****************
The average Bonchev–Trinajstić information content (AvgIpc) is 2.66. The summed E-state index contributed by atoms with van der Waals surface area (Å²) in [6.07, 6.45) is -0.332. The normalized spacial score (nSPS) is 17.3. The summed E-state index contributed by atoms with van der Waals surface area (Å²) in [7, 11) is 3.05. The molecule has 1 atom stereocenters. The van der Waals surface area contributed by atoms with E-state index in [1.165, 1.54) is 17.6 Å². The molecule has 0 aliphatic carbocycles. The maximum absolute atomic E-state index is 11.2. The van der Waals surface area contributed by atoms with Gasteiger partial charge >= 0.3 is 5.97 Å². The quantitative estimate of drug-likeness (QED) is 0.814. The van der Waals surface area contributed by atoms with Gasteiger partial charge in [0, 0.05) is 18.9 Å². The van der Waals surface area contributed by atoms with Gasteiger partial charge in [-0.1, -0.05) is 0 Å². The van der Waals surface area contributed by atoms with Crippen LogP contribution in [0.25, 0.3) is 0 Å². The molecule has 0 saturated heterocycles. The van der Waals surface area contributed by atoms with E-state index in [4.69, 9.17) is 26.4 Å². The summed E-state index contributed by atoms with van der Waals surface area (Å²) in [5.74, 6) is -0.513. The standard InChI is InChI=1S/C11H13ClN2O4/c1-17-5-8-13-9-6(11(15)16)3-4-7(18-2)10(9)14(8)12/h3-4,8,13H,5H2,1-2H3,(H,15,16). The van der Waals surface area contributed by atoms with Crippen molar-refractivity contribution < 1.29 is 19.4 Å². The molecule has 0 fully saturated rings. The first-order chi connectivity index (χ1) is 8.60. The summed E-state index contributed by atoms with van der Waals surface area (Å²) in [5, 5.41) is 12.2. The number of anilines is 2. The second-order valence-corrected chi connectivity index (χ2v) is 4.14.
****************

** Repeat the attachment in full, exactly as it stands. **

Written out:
The average Bonchev–Trinajstić information content (AvgIpc) is 2.66. The summed E-state index contributed by atoms with van der Waals surface area (Å²) in [6.07, 6.45) is -0.332. The normalized spacial score (nSPS) is 17.3. The summed E-state index contributed by atoms with van der Waals surface area (Å²) in [7, 11) is 3.05. The molecule has 1 atom stereocenters. The van der Waals surface area contributed by atoms with E-state index in [1.165, 1.54) is 17.6 Å². The molecule has 0 aliphatic carbocycles. The maximum absolute atomic E-state index is 11.2. The van der Waals surface area contributed by atoms with Gasteiger partial charge >= 0.3 is 5.97 Å². The quantitative estimate of drug-likeness (QED) is 0.814. The van der Waals surface area contributed by atoms with Gasteiger partial charge in [0, 0.05) is 18.9 Å². The van der Waals surface area contributed by atoms with Gasteiger partial charge in [-0.1, -0.05) is 0 Å². The van der Waals surface area contributed by atoms with Crippen LogP contribution in [0.25, 0.3) is 0 Å². The molecule has 0 saturated heterocycles. The van der Waals surface area contributed by atoms with E-state index in [4.69, 9.17) is 26.4 Å². The summed E-state index contributed by atoms with van der Waals surface area (Å²) in [5.74, 6) is -0.513. The standard InChI is InChI=1S/C11H13ClN2O4/c1-17-5-8-13-9-6(11(15)16)3-4-7(18-2)10(9)14(8)12/h3-4,8,13H,5H2,1-2H3,(H,15,16). The van der Waals surface area contributed by atoms with Crippen molar-refractivity contribution < 1.29 is 19.4 Å². The molecule has 0 fully saturated rings. The first-order chi connectivity index (χ1) is 8.60. The summed E-state index contributed by atoms with van der Waals surface area (Å²) in [5, 5.41) is 12.2. The number of anilines is 2. The second-order valence-corrected chi connectivity index (χ2v) is 4.14.